Stocks 2009: Journey from gloom to boom

Stocks 2009: Journey from gloom to boom

Initially, it did not seem so as the year started on a bearish note, driven by the massive corporate fraud by the Chairman of Satyam Computers coupled with the lingering global financial crisis on the economic front. But it is now clear that not only have the Indian stock markets revived from the gloom of 2008, but they have also witnessed a major bull run.

The figures will speak: As on December 24, 2009, the BSE Sensex was at 17,360 a good 75 per cent higher than the Sensex at 9,903 on January 1, 2009.
Similarly the NSE Nifty at 5,178 on the same date was 70 per cent higher than the begining of the year. (See chart)

Apart from a sharp turnaround in the economic performance in India, loads of foreign money — the surplus gathered by funds from the stimulus packages announced by the governments of US and European countries, fuelled the bull run in the Indian markets. “It has been a journey from bouts of extreme pessimism to robust optimism,” says DBS Cholamandalam Asset Management CEO Sanjay Sinha .

To begin with, the BSE Sensex made a good start on the very first trading session of 2009 by making a gain of 250 points, thanks to a fall in inflation and hopes of a rate cut by RBI.

However, the startling admission of a Rs 7,000 crore fraud made by then Chairman of Satyam sent stock prices crashing on January 7 and the BSE bellwether index lost almost 750 points in that session.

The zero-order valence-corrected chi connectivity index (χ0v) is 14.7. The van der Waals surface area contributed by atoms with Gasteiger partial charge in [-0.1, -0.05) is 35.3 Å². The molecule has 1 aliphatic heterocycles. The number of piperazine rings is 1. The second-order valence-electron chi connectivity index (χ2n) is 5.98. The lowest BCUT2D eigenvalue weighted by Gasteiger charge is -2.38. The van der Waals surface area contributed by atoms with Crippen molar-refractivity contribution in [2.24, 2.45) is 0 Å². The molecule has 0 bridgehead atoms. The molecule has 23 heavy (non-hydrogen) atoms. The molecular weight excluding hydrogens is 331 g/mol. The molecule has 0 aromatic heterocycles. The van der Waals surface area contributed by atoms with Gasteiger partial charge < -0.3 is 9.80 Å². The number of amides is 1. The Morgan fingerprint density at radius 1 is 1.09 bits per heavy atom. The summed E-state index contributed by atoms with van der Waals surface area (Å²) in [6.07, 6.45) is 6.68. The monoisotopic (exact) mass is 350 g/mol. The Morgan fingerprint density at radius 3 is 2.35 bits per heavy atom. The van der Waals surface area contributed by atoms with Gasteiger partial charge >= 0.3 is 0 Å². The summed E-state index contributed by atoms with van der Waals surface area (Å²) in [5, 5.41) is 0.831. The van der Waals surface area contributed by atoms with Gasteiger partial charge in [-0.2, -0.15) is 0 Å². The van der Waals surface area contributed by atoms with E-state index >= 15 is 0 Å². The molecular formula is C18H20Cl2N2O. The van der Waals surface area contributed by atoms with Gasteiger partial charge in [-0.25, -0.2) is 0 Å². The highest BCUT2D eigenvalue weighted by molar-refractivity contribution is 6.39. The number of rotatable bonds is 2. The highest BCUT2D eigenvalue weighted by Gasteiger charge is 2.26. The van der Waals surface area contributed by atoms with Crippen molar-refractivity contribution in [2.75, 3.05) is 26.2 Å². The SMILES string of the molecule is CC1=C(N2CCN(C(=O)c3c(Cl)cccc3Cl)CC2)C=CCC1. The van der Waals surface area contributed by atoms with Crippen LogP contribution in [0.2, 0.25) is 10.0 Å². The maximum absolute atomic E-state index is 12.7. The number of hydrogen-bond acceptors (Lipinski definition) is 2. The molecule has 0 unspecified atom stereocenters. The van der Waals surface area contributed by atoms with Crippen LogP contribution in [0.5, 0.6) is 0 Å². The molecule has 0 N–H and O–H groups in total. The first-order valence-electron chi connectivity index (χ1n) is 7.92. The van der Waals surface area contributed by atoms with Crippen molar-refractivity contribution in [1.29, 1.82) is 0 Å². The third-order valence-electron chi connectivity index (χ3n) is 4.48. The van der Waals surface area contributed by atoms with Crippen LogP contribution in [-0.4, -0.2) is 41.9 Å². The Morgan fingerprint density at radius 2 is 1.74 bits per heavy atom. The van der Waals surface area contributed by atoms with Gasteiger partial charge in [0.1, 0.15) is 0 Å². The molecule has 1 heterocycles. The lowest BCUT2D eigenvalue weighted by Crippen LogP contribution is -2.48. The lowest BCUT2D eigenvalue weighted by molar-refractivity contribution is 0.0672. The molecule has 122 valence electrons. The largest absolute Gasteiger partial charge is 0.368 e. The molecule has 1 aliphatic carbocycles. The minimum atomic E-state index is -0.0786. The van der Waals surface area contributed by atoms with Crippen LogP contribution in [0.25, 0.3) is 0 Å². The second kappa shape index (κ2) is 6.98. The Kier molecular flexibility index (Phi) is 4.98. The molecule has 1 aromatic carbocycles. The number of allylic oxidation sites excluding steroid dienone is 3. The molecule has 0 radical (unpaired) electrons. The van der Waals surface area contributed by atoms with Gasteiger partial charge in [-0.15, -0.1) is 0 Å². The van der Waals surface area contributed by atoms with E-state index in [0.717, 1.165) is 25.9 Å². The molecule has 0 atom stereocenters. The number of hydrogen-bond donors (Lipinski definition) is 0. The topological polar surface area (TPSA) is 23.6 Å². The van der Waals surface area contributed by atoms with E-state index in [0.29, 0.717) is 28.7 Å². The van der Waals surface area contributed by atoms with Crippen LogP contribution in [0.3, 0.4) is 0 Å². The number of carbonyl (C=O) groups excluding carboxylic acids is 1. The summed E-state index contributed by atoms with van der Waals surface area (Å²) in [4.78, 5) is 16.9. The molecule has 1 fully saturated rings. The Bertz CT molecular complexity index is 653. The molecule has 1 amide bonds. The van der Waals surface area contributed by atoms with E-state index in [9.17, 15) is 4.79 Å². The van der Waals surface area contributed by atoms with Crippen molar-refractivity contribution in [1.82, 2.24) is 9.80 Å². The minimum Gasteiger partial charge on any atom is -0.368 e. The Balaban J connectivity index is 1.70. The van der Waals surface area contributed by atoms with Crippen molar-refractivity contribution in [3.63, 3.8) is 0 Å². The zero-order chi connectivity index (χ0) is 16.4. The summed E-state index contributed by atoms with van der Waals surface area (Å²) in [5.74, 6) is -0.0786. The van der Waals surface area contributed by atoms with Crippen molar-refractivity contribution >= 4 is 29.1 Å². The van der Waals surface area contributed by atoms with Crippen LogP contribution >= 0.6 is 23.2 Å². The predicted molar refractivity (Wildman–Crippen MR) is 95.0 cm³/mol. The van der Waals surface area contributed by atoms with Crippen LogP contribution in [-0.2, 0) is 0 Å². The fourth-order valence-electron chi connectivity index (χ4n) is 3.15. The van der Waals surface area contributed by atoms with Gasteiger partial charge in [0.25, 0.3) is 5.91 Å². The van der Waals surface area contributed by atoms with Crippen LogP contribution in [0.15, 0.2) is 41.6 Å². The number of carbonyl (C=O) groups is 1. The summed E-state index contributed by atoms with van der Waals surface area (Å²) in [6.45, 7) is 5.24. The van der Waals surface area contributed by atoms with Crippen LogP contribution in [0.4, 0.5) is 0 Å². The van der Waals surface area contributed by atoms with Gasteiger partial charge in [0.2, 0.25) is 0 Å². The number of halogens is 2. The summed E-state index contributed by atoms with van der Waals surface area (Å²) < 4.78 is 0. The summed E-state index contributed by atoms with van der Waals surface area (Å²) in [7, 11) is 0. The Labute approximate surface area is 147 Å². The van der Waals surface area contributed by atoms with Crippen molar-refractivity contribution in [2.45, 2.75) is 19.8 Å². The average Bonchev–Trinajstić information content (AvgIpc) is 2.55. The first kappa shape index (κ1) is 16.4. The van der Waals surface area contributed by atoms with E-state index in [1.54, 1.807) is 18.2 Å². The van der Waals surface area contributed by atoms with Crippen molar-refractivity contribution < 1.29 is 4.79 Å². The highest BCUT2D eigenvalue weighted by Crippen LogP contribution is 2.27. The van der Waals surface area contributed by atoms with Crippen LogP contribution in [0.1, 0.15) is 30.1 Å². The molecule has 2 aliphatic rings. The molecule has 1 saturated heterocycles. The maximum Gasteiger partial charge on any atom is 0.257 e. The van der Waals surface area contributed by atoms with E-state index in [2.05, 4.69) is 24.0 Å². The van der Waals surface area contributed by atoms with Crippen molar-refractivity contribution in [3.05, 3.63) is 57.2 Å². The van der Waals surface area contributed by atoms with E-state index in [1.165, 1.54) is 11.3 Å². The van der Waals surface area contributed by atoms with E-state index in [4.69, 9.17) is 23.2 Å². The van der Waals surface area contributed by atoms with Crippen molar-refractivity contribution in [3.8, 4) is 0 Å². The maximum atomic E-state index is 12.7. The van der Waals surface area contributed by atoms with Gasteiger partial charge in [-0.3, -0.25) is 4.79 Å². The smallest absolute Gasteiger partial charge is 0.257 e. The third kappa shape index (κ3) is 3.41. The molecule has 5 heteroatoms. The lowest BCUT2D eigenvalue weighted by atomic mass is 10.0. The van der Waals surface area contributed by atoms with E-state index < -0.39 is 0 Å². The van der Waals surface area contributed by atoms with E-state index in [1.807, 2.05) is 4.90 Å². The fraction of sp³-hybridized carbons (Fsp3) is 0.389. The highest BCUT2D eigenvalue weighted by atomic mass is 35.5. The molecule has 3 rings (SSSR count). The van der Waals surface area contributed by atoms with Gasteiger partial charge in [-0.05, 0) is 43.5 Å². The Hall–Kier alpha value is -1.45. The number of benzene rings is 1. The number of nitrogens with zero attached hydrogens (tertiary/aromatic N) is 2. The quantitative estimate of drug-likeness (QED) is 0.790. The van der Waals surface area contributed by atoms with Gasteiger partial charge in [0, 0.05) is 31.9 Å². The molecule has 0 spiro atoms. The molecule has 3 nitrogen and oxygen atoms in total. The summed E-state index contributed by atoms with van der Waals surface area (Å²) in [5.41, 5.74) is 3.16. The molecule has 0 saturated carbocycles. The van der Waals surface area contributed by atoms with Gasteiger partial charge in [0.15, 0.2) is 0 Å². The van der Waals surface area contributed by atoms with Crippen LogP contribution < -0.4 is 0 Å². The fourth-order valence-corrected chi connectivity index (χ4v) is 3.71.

The stock market was already bogged down by the economic slowdown in the wake of Lehman Brother’s fall in October 2008 followed by the Mumbai attacks —also known as the 26/11 crisis that claimed 179 lives —  in November 2008. Subsequently, though the Sensex witnessed a few sharp rallies and corrections till the end of February, weak global markets and disappointing data on the exports front had dragged stock prices down sharply and pushed the Sensex down by around 285 points on March 2, 2009. The market suffered another 250 points loss a couple of sessions later and then plunged to around year’s low of 8,040 on March 6.

However, after plunging to those dismal levels, the market went on to record some strong gains during the second half of the month on expectations that the global economy would soon be back on track.

Fundamental factors

During the year, the current account deficit of the country remained under pressure partly on account of firm petroleum prices and also due to RBI’s efforts to achieve ‘stability’ of the rupee-dollar rate, which forced the rupee to gyrate up and down with the fluctuations of the US dollar.